Ok, that's the null result I was expecting. The barrel was clearly clean of copper to begin with but you don't know the state of fouling before the 26 hour soak. Could have been a lot, could have been a little, could have been none for all we know, right? Fine. We'll move on.

    Now to find the more interesting results. I took a factory Savage .308 Win barrel that I'd abused and not cleaned in literally years. It had at least a couple hundred rounds put through it till it was smoking hot before it got yanked and set aside. I started by running patch of Sweet's through the barrel without running a brush through it. Why? I was hoping that the carbon that stayed behind would protect some of the copper from the Sweet's so as to serve as an indicator later. It came out with gooey gobs of blue on the patch with no soak at all, just applied and patched out. I immediately took the barrel outside and hosed it out for a solid couple minutes to keep the Sweet's from finishing the job. I plugged the breech with a .45acp case and filled the bore with Copper/Lead Destroyer and gave it 2 hours to soak. After the soak I ran a patch through it a couple times (remember, no color change on the patches, C/L-D doesn't do that) and then went and hosed it out. Now I needed to see if there was any copper still in there so I took the Wipe-Out and ran that in the barrel and gave it a 20 minute soak. After pushing a patch through what I found were traces of blue streaking on the patch and plenty of black and brown. Not much blue but enough to tell me that the carbon was in fact protecting the copper. There wasn't enough copper coming out to make a good finish up to the experiment on that barrel so I reset the experiment by virtue of moving on to the .223 barrel.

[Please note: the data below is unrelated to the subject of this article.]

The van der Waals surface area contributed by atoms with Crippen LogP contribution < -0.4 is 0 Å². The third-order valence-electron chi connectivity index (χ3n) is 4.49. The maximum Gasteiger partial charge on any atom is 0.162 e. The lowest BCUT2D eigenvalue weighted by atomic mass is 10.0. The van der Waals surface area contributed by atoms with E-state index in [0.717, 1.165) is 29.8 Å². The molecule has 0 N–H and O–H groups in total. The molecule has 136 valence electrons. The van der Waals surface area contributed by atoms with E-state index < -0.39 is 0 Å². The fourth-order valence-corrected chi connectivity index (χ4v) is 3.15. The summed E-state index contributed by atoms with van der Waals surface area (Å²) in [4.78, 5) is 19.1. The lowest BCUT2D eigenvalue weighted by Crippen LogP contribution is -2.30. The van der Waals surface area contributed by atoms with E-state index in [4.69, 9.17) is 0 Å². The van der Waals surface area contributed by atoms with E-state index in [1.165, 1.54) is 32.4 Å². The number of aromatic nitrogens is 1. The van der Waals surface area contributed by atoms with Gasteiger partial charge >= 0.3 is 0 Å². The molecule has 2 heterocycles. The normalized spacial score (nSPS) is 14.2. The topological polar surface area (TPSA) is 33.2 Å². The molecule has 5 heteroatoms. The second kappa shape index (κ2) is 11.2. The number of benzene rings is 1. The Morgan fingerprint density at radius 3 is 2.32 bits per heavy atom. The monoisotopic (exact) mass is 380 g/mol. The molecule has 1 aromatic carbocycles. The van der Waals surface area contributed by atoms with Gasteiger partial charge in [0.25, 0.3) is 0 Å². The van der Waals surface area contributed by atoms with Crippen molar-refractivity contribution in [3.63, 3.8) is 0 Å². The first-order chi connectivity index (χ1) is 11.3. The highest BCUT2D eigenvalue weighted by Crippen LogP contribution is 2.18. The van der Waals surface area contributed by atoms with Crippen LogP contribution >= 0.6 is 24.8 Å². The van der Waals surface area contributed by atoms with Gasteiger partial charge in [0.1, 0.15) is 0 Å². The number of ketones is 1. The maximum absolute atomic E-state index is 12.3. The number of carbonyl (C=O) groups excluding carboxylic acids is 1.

The .223 barrel started with at least 200 rounds since the last even partial cleaning. It got a thorough carbon removal with Carbon Destroyer before going on to copper removal. When patches wrapped around a bore brush came out without any black or brown on them, I called that done for carbon. I put a fired case in the breech, closed the bolt and then filled the bore with Copper/Lead Destroyer and let it soak for 2 hours, turning it occasionally to agitate it a bit. Then I pushed a pair of patches through which came out not much different than they went in.

    Now to see if the C/L-D worked I ran a patch of Sweet's down the bore, gave it a solid 3 minutes to soak and pushed another patch though looking for color change and got NONE AT ALL. That was a null result I did not honestly expect. I expected to find some copper remaining, I mean Sweet's is as aggressive as it gets. Nothing is as hard core as Sweet's right? But no.

    What's that all mean? Leave the Copper/Lead Destroyer to soak a while after getting all the carbon out and it works as thoroughly as Sweet's or Wipe-Out. I really like using C/L-D way more than Sweet's. I can't even stand opening the bottle on that cat pee smelling Sweet's. I actually really like Wipe-Out too; the foam minimizes the odor, and will continue to use it at the range because it's super easy to deal with there. At home though, I think I've found my new cleaning product suite. All the chemicals I need are now, finally, not entirely unpleasant.